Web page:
Snow is uncommon in temperate Australia, and unheard of in the dry and tropical regions, but along the Great Dividing Range, the mountain range that passes through New South Wales and Victoria, there are regular winter snowfalls.

Regions of Australia

Victoria Weather

The climate of Victoria is characterised by a range of different climate zones, from the hot, dry Mallee region of the northwest to the alpine snowfields in the northeast of Victoria. Median annual rainfall ranges from less than 250 mm in parts of the Mallee to in excess of 1800 mm over some of the mountainous regions.

The mountains of the Great Divide in Victoria attain a maximum height of 1986 metres at Mt Bogong near the town of Mt Beauty. There are several peaks in excess of 1500 metres in the northeast of Victoria. The Great Divide extends westwards almost to the South Australian border, with most peaks below 600 metres except in the mountainous area called the Grampians or Gariwerd, near Stawell, where Mt William's summit is 1167 metres.

To the west and north of the Great Divide the land flattens out to the dry inland plains. It is in the Mallee where the hottest temperatures in the State most commonly occur during summer, and where the annual median rainfall drops below 250 mm.

The coastal strip, south of the ranges, is generally wetter except in the far east where the Strezlecki Ranges shelter the East Gippsland District from the moisture-laden westerly winds. The climate changes across the State are reflected by marked changes in vegetation that ranges from mallee scrub in the northwest, through irrigated plains in the north and the wetter grazing lands of the south to the forested mountainous country of north-eastern Victoria.

New South Wales Weather

New South Wales is entirely in the temperate zone. The climate is generally mild, equable and mostly free from extremes of heat and cold, but very high temperatures occur in the northwest and very cold temperatures on the Southern Tablelands. The Great Dividing Range, running approximately north to south in the east of New South Wales, has a large impact on the climate, creating four distinct climate zones; the coastal strip, the highlands, the Western Slopes and the flatter country to the west.

The climate of the coastal strip is influenced by the warm waters of the Tasman Sea, which in general keep the region free from extremes of temperature and provide moisture to increase rainfall, the annual median of which ranges from about 750 mm in the south to 2000 mm in the north.

The mountains of the Great Divide attain a maximum height of 2228 metres at Mt. Kosciusko, and there are several peaks in excess of 1500 metres, extending up to northern NSW. Travelling from east to west across the range, the elevation abruptly increases away from the coastal plain, and then west of the divide it gradually descends onto the Western Plains. Consequently winter snowfalls are experienced over what are aptly called the Tableland regions.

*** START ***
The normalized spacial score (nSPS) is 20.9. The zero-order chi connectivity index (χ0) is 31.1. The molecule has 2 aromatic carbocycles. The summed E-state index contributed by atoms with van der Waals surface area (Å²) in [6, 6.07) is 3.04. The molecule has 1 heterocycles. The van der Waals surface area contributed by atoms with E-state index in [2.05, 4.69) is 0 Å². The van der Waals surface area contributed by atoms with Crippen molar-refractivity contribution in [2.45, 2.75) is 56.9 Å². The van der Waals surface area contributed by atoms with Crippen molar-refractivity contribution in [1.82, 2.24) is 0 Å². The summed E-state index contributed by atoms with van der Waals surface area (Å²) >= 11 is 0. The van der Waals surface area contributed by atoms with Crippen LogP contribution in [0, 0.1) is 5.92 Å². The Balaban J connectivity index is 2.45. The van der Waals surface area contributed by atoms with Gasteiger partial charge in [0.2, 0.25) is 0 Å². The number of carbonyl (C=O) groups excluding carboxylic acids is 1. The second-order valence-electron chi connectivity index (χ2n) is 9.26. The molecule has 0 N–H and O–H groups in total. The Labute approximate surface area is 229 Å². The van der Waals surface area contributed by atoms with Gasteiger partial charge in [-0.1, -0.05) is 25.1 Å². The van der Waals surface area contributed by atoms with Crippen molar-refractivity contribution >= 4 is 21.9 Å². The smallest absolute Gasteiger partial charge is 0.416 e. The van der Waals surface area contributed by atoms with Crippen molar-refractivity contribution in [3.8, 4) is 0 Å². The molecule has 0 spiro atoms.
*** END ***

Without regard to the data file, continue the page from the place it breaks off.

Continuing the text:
On the Western Slopes the rainfall gradually decreases, together with the frequency of winter snowfalls. Average maximum temperatures gradually increase as height above sea level decreases.

Further to the west the land slowly flattens out to the dry inland plains, notable for cold nights. It is in the far northwest where the hottest temperatures in the State most commonly occur during summer, and where the annual mean rainfall drops below 200 mm.

The way in which the climate changes across the State is reflected by marked changes in vegetation, which ranges from the subtropical rainforests of the northeast to the fragile alpine heathlands in the Southern Alps, through the dry forests and undulating pasturelands of the midwest to the dry plains of the northwest.

Outdoor activities also vary significantly across the State. Mild winters along the North Coast favour beach activities whilst at the other extreme the snow fields of the southern Alps become a winter playground for skiers.

Perhaps the most basic need of human settlement is water; early Australian history has many examples of new settlements that foundered due to lack of adequate water supplies. Settlement to the west of the Great Dividing Range was made more difficult by a lack of a reliable water supply.

Settlement onto the open plains that flourished during years of good rainfall foundered during drought periods, In more recent times, irrigation schemes have been developed to harness some of the heavy rainfall and snowmelt from the Tablelands and control its release westwards.

Northern Territory Weather

The Northern Territory's climate is distinctly different from that of southern Australia, and varies greatly between the Territory's northern part, known as the 'Top End' and the southern extremities.

Physical features: Four-fifths of the Territory lies north of the Tropic of Capricorn. The country within about 150 km of the coast is mainly flat or undulating up to about 200 m elevation, with extensive coastal swamps or wetlands in some parts. The interior of the 'Top End' is dominated by the rocky Arnhem Land plateau.